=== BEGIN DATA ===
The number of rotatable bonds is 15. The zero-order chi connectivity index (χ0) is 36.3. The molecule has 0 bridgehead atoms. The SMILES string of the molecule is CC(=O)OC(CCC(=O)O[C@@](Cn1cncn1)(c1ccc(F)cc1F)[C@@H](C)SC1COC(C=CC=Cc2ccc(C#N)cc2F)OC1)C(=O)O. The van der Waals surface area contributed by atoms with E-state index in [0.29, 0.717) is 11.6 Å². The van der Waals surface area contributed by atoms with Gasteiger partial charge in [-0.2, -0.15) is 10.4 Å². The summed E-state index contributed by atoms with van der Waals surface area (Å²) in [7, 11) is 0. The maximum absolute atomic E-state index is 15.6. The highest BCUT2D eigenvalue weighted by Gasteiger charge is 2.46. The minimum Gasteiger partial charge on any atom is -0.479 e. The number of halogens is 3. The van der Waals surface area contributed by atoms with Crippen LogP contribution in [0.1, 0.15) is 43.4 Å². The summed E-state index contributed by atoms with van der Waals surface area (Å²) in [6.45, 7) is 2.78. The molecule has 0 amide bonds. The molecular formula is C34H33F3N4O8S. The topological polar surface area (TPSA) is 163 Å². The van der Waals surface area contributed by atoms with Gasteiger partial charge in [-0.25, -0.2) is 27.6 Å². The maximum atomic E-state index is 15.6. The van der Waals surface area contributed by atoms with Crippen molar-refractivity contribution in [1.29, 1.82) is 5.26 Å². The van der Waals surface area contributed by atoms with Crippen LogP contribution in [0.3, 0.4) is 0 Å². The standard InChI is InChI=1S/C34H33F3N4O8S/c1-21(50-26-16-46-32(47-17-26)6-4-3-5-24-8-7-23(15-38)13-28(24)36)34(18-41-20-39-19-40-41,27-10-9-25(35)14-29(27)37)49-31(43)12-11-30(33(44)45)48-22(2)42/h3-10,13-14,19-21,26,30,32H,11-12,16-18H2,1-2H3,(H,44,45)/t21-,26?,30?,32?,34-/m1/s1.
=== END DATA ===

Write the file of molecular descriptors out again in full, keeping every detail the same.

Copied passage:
The number of rotatable bonds is 15. The zero-order chi connectivity index (χ0) is 36.3. The molecule has 0 bridgehead atoms. The SMILES string of the molecule is CC(=O)OC(CCC(=O)O[C@@](Cn1cncn1)(c1ccc(F)cc1F)[C@@H](C)SC1COC(C=CC=Cc2ccc(C#N)cc2F)OC1)C(=O)O. The van der Waals surface area contributed by atoms with E-state index in [0.29, 0.717) is 11.6 Å². The van der Waals surface area contributed by atoms with Gasteiger partial charge in [-0.2, -0.15) is 10.4 Å². The summed E-state index contributed by atoms with van der Waals surface area (Å²) in [7, 11) is 0. The maximum absolute atomic E-state index is 15.6. The highest BCUT2D eigenvalue weighted by Gasteiger charge is 2.46. The minimum Gasteiger partial charge on any atom is -0.479 e. The number of halogens is 3. The van der Waals surface area contributed by atoms with Crippen LogP contribution in [0.1, 0.15) is 43.4 Å². The summed E-state index contributed by atoms with van der Waals surface area (Å²) in [6.45, 7) is 2.78. The molecule has 0 amide bonds. The molecular formula is C34H33F3N4O8S. The topological polar surface area (TPSA) is 163 Å². The van der Waals surface area contributed by atoms with Gasteiger partial charge in [-0.25, -0.2) is 27.6 Å². The maximum atomic E-state index is 15.6. The van der Waals surface area contributed by atoms with Crippen molar-refractivity contribution in [1.29, 1.82) is 5.26 Å². The van der Waals surface area contributed by atoms with Crippen LogP contribution in [0.3, 0.4) is 0 Å². The standard InChI is InChI=1S/C34H33F3N4O8S/c1-21(50-26-16-46-32(47-17-26)6-4-3-5-24-8-7-23(15-38)13-28(24)36)34(18-41-20-39-19-40-41,27-10-9-25(35)14-29(27)37)49-31(43)12-11-30(33(44)45)48-22(2)42/h3-10,13-14,19-21,26,30,32H,11-12,16-18H2,1-2H3,(H,44,45)/t21-,26?,30?,32?,34-/m1/s1.